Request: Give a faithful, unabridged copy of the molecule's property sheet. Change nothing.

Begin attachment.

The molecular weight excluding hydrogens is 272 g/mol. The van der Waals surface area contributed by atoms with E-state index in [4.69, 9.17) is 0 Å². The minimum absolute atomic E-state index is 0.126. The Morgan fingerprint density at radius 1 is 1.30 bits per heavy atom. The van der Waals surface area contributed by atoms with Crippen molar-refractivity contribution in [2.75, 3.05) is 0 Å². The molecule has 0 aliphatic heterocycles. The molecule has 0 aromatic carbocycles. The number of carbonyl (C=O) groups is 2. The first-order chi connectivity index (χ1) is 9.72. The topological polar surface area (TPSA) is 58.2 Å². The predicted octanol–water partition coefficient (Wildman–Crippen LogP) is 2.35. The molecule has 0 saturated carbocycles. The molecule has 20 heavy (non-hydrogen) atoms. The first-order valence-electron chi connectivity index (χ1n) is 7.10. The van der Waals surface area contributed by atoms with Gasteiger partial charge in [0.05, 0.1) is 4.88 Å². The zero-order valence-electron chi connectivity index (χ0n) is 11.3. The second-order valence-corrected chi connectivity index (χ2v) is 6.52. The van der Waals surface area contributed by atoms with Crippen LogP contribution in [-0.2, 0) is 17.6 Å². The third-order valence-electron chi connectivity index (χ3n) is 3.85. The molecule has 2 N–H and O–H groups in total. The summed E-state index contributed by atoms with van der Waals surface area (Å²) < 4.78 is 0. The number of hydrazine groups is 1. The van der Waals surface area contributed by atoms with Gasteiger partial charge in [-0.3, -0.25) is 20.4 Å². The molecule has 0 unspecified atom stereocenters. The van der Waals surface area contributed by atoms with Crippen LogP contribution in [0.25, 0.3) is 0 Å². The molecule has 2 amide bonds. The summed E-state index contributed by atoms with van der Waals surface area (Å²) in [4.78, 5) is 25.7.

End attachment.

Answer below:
The molecular weight excluding hydrogens is 272 g/mol. The van der Waals surface area contributed by atoms with E-state index in [4.69, 9.17) is 0 Å². The minimum absolute atomic E-state index is 0.126. The Morgan fingerprint density at radius 1 is 1.30 bits per heavy atom. The van der Waals surface area contributed by atoms with Crippen molar-refractivity contribution in [2.75, 3.05) is 0 Å². The molecule has 0 aliphatic heterocycles. The molecule has 0 aromatic carbocycles. The number of carbonyl (C=O) groups is 2. The first-order chi connectivity index (χ1) is 9.72. The topological polar surface area (TPSA) is 58.2 Å². The predicted octanol–water partition coefficient (Wildman–Crippen LogP) is 2.35. The molecule has 0 saturated carbocycles. The molecule has 20 heavy (non-hydrogen) atoms. The first-order valence-electron chi connectivity index (χ1n) is 7.10. The van der Waals surface area contributed by atoms with Gasteiger partial charge in [0.05, 0.1) is 4.88 Å². The zero-order valence-electron chi connectivity index (χ0n) is 11.3. The second-order valence-corrected chi connectivity index (χ2v) is 6.52. The van der Waals surface area contributed by atoms with Crippen LogP contribution in [-0.2, 0) is 17.6 Å². The third-order valence-electron chi connectivity index (χ3n) is 3.85. The molecule has 2 N–H and O–H groups in total. The summed E-state index contributed by atoms with van der Waals surface area (Å²) < 4.78 is 0. The number of hydrazine groups is 1. The van der Waals surface area contributed by atoms with Gasteiger partial charge in [-0.3, -0.25) is 20.4 Å². The molecule has 0 unspecified atom stereocenters. The van der Waals surface area contributed by atoms with Crippen LogP contribution in [0.25, 0.3) is 0 Å². The molecule has 2 amide bonds. The summed E-state index contributed by atoms with van der Waals surface area (Å²) in [4.78, 5) is 25.7.